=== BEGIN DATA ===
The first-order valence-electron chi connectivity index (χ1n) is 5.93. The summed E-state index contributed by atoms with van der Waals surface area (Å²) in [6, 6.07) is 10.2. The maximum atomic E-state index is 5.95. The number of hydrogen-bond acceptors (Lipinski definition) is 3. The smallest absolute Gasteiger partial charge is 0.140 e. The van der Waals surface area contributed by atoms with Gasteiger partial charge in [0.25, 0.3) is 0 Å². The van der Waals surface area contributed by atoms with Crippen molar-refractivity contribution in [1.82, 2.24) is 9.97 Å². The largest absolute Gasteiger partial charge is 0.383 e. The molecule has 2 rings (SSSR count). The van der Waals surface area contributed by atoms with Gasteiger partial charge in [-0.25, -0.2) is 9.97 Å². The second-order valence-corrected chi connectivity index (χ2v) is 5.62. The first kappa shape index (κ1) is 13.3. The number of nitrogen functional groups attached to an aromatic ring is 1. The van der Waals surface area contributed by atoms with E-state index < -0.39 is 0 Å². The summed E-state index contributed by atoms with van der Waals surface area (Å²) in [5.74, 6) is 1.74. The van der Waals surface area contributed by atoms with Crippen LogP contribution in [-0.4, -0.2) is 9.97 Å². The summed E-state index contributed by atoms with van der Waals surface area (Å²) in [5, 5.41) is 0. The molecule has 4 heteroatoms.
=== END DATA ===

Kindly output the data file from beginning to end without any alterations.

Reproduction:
The first-order valence-electron chi connectivity index (χ1n) is 5.93. The summed E-state index contributed by atoms with van der Waals surface area (Å²) in [6, 6.07) is 10.2. The maximum atomic E-state index is 5.95. The number of hydrogen-bond acceptors (Lipinski definition) is 3. The smallest absolute Gasteiger partial charge is 0.140 e. The van der Waals surface area contributed by atoms with Gasteiger partial charge in [0.25, 0.3) is 0 Å². The van der Waals surface area contributed by atoms with Crippen molar-refractivity contribution in [1.82, 2.24) is 9.97 Å². The largest absolute Gasteiger partial charge is 0.383 e. The molecule has 2 rings (SSSR count). The van der Waals surface area contributed by atoms with Gasteiger partial charge in [-0.25, -0.2) is 9.97 Å². The second-order valence-corrected chi connectivity index (χ2v) is 5.62. The first kappa shape index (κ1) is 13.3. The number of nitrogen functional groups attached to an aromatic ring is 1. The van der Waals surface area contributed by atoms with E-state index < -0.39 is 0 Å². The summed E-state index contributed by atoms with van der Waals surface area (Å²) in [5.74, 6) is 1.74. The van der Waals surface area contributed by atoms with Crippen LogP contribution in [-0.4, -0.2) is 9.97 Å². The summed E-state index contributed by atoms with van der Waals surface area (Å²) in [5, 5.41) is 0. The molecule has 4 heteroatoms.